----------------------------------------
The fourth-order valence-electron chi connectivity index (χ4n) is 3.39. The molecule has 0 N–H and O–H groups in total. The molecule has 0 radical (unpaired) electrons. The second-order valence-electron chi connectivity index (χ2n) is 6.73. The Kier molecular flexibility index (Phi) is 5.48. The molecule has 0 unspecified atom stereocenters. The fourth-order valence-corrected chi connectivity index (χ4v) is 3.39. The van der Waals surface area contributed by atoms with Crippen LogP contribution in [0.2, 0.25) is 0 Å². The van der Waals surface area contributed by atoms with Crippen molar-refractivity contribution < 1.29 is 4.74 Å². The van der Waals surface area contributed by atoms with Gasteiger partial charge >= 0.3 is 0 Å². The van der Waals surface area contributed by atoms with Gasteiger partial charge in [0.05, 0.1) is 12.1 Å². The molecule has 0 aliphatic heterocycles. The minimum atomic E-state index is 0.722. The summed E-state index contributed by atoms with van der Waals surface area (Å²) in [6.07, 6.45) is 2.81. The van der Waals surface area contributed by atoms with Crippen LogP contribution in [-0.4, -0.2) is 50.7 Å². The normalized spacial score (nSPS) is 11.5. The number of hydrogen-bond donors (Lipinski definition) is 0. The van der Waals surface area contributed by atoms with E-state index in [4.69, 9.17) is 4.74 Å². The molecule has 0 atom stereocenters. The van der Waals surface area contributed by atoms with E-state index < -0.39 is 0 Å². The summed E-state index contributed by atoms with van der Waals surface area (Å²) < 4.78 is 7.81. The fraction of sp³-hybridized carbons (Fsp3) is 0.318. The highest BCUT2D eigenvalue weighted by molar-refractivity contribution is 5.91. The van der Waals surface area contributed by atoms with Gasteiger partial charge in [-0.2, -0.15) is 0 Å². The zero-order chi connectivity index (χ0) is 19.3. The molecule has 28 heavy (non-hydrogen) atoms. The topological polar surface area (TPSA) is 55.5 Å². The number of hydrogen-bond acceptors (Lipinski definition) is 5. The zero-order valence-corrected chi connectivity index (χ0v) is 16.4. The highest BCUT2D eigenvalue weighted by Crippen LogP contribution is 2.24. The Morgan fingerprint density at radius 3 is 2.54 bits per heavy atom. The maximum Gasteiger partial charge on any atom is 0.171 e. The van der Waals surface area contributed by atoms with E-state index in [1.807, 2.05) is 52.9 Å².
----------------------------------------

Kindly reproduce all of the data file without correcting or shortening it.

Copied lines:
The fourth-order valence-electron chi connectivity index (χ4n) is 3.39. The molecule has 0 N–H and O–H groups in total. The molecule has 0 radical (unpaired) electrons. The second-order valence-electron chi connectivity index (χ2n) is 6.73. The Kier molecular flexibility index (Phi) is 5.48. The molecule has 0 unspecified atom stereocenters. The fourth-order valence-corrected chi connectivity index (χ4v) is 3.39. The van der Waals surface area contributed by atoms with Crippen LogP contribution in [0.2, 0.25) is 0 Å². The van der Waals surface area contributed by atoms with Crippen molar-refractivity contribution < 1.29 is 4.74 Å². The van der Waals surface area contributed by atoms with Gasteiger partial charge >= 0.3 is 0 Å². The van der Waals surface area contributed by atoms with Gasteiger partial charge in [0.05, 0.1) is 12.1 Å². The molecule has 0 aliphatic heterocycles. The minimum atomic E-state index is 0.722. The summed E-state index contributed by atoms with van der Waals surface area (Å²) in [6.07, 6.45) is 2.81. The van der Waals surface area contributed by atoms with Crippen LogP contribution in [-0.4, -0.2) is 50.7 Å². The normalized spacial score (nSPS) is 11.5. The number of hydrogen-bond donors (Lipinski definition) is 0. The van der Waals surface area contributed by atoms with E-state index in [4.69, 9.17) is 4.74 Å². The molecule has 0 atom stereocenters. The van der Waals surface area contributed by atoms with E-state index < -0.39 is 0 Å². The summed E-state index contributed by atoms with van der Waals surface area (Å²) < 4.78 is 7.81. The fraction of sp³-hybridized carbons (Fsp3) is 0.318. The highest BCUT2D eigenvalue weighted by molar-refractivity contribution is 5.91. The van der Waals surface area contributed by atoms with Gasteiger partial charge in [-0.2, -0.15) is 0 Å². The zero-order chi connectivity index (χ0) is 19.3. The molecule has 28 heavy (non-hydrogen) atoms. The topological polar surface area (TPSA) is 55.5 Å². The number of hydrogen-bond acceptors (Lipinski definition) is 5. The zero-order valence-corrected chi connectivity index (χ0v) is 16.4. The highest BCUT2D eigenvalue weighted by Crippen LogP contribution is 2.24. The Morgan fingerprint density at radius 3 is 2.54 bits per heavy atom. The maximum Gasteiger partial charge on any atom is 0.171 e. The van der Waals surface area contributed by atoms with E-state index in [1.807, 2.05) is 52.9 Å².